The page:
Universal Service Fund: Background and Options for Reform Page: 2 of 33
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Universal Service Fund: Background and Options for Reform
The concept that all Americans should be able to afford access to the telecommunications
network, commonly called the "universal service concept" can trace its origins back to the 1934
Communications Act. Since then, the preservation and advancement of universal service has been
a basic tenet of federal communications policy, and Congress has historically played an active
role in helping to preserve and advance universal service goals. The passage of the
Telecommunications Act of 1996 (P.L. 104-104) not only codified the universal service concept,
but also led to the establishment, in 1997, of a federal Universal Service Fund (USF or Fund) to
meet the universal service objectives and principles contained in the 1996 Act. According to Fund
administrators, from 1998 through end of year 2009, over $65.7 billion was distributed, or
committed, by the USF, with all 50 states, the District of Columbia and all territories receiving
The Federal Communications Commission (FCC) is required to ensure that there be "specific,
predictable and sufficient ... mechanisms to preserve and advance universal service." However,
changes in telecommunications technology and the marketplace, while often leading to positive
benefits for consumers and providers, have had a negative impact on the health and viability of
the USF, as presently designed. These changes have led to a growing imbalance between the
entities and revenue stream contributing to the fund and the growth in the entities and programs
eligible to receive funding. The desire to expand access to broadband and address what some
perceive as a "digital divide" has also placed focus on what role, if any, the USF should take to
address this issue. The FCC's national broadband plan, Connecting America: The National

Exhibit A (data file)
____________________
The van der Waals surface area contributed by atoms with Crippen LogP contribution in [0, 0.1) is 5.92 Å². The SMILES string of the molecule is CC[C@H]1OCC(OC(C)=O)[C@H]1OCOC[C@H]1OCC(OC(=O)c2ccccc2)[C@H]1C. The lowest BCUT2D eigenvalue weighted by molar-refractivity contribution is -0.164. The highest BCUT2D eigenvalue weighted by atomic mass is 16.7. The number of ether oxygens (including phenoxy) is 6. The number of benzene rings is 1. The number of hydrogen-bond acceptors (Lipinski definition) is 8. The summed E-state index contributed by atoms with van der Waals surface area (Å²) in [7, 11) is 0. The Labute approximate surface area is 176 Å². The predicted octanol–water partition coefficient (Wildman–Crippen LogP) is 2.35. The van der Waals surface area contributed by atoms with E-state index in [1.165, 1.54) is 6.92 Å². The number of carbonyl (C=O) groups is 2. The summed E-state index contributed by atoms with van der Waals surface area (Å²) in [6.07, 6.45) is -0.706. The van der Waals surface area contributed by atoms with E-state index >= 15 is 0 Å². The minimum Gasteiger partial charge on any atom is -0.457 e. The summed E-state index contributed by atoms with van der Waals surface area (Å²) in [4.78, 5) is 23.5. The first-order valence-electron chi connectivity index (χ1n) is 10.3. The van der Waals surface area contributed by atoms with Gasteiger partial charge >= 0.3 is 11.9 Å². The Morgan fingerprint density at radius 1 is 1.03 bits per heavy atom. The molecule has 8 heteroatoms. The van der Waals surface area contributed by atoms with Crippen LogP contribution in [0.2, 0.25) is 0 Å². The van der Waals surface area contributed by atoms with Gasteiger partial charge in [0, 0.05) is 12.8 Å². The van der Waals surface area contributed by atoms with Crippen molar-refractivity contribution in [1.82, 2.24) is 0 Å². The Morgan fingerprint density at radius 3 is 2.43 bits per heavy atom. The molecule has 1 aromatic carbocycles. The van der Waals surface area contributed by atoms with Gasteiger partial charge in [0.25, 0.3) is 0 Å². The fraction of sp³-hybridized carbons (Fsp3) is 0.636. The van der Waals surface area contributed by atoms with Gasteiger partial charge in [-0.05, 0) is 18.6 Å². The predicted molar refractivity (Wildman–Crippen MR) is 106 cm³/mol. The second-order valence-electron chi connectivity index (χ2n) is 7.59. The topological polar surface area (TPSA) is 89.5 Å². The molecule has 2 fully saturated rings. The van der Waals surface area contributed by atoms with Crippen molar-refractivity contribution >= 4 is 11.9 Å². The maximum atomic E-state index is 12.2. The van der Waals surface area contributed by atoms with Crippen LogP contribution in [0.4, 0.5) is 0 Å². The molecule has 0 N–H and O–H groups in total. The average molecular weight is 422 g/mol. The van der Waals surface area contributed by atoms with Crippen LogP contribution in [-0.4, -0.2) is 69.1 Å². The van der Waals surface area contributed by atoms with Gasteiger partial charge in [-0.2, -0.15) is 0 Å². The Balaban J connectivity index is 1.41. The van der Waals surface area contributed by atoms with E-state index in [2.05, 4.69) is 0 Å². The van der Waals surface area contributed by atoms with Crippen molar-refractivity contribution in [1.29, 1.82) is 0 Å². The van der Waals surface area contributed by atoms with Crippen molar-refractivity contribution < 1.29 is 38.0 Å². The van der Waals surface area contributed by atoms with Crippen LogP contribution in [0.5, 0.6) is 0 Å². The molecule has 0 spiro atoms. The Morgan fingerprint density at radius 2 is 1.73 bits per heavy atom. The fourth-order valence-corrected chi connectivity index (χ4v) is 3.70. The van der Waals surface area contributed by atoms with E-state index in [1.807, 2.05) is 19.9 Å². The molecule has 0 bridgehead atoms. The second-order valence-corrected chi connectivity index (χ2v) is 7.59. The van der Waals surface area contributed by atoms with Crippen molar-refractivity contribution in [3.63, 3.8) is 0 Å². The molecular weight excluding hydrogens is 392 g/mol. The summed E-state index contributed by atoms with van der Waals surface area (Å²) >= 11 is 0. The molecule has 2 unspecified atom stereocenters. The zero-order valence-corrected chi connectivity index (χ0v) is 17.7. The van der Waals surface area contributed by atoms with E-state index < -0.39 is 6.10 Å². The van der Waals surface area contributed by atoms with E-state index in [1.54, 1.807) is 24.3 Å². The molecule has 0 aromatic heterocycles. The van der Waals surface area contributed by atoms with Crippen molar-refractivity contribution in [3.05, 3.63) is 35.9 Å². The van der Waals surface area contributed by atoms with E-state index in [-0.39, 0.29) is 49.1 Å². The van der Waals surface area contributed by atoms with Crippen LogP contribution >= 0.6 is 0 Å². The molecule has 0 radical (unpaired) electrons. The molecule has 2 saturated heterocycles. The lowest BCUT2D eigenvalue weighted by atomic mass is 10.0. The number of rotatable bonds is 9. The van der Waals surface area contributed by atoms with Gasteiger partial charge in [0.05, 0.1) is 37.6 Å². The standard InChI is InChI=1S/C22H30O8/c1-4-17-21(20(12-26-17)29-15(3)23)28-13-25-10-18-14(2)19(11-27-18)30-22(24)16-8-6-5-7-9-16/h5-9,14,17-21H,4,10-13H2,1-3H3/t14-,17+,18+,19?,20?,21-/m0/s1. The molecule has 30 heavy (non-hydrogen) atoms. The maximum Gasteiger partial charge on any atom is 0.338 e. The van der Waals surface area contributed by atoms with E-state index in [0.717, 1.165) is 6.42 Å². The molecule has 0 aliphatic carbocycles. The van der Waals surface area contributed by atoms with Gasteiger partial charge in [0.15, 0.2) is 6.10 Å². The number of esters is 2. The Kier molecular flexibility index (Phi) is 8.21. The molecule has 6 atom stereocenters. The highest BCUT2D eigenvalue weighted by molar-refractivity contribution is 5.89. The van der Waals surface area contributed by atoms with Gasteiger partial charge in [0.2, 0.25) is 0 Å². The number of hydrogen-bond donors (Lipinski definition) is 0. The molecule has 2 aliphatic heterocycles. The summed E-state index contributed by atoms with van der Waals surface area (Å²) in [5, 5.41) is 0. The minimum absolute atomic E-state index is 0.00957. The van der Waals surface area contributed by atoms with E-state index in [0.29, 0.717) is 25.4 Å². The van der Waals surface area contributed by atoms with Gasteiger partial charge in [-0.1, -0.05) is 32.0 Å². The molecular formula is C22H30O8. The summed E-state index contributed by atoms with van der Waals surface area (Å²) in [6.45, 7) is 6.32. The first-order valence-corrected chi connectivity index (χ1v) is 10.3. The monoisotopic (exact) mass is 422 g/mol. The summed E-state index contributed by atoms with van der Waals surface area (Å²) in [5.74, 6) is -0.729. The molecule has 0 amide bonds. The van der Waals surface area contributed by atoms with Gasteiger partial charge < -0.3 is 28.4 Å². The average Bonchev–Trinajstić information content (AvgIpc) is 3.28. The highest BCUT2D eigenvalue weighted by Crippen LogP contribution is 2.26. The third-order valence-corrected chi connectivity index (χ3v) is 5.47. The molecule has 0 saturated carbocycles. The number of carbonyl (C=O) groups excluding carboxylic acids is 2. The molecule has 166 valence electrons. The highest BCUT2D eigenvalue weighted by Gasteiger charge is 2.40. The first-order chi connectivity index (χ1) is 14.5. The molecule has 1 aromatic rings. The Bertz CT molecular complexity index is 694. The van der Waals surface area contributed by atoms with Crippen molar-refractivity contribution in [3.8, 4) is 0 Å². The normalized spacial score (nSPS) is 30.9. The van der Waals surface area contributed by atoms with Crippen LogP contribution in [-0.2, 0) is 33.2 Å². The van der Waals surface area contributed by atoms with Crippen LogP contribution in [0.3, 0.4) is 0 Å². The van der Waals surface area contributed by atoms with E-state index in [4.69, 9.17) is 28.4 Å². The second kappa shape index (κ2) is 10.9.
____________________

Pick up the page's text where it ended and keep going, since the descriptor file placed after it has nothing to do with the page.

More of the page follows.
Broadband Plan, calls for a major restructuring of the USF to enable it to take a major role in
achieving the goal of nationwide broadband access and adoption.
There is a growing consensus among policy makers, including some in Congress, that significant
action is needed not only to ensure the viability and stability of the USF, but also to address the
numerous issues surrounding its appropriate role in a changing marketplace. How this concept
should be defined, how these policies should be funded, who should receive the funding, and how
to ensure proper management and oversight of the Fund are among the issues framing the debate.
The current policy debate has focused on five concerns: the scope of the program; who should
contribute and what methodology should be used to fund the program; eligibility criteria for
benefits; concerns over possible program fraud, waste, and abuse; and the impact of the
Antideficiency Act (ADA) on the USF.
The House Subcommittee on Communications, Technology, and the Internet and the Senate
Commerce Committee are among the Committees that have held hearings on USF reform and the
FCC's national broadband plan. Legislation (H.R. 3646, H.R. 4619, H.R. 5828, S. 2879) to
reform and/or expand the role of the USF has been introduced. The FY2010 Consolidated
Appropriations Act, which was enacted into law (P.L. 111-117) contained a provision to extend
the USF ADA exemption until December 31, 2010. S. 348, introduced January 29, 2009, by
Senator Rockefeller, and H.R. 2135, introduced April 28, 2009, by Representative Rehberg, as
well as provisions contained in H.R. 5828, provide for a permanent ADA exemption for the USF.
This report will be updated as events warrant.
Congressional Research Service
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Universal Service Fund: Background and Options for Reform, report, August 20, 2010; Washington D.C.. (digital.library.unt.edu/ark:/67531/metadc817835/m1/2/: accessed October 21, 2018), University of North Texas Libraries, Digital Library, digital.library.unt.edu; crediting UNT Libraries Government Documents Department.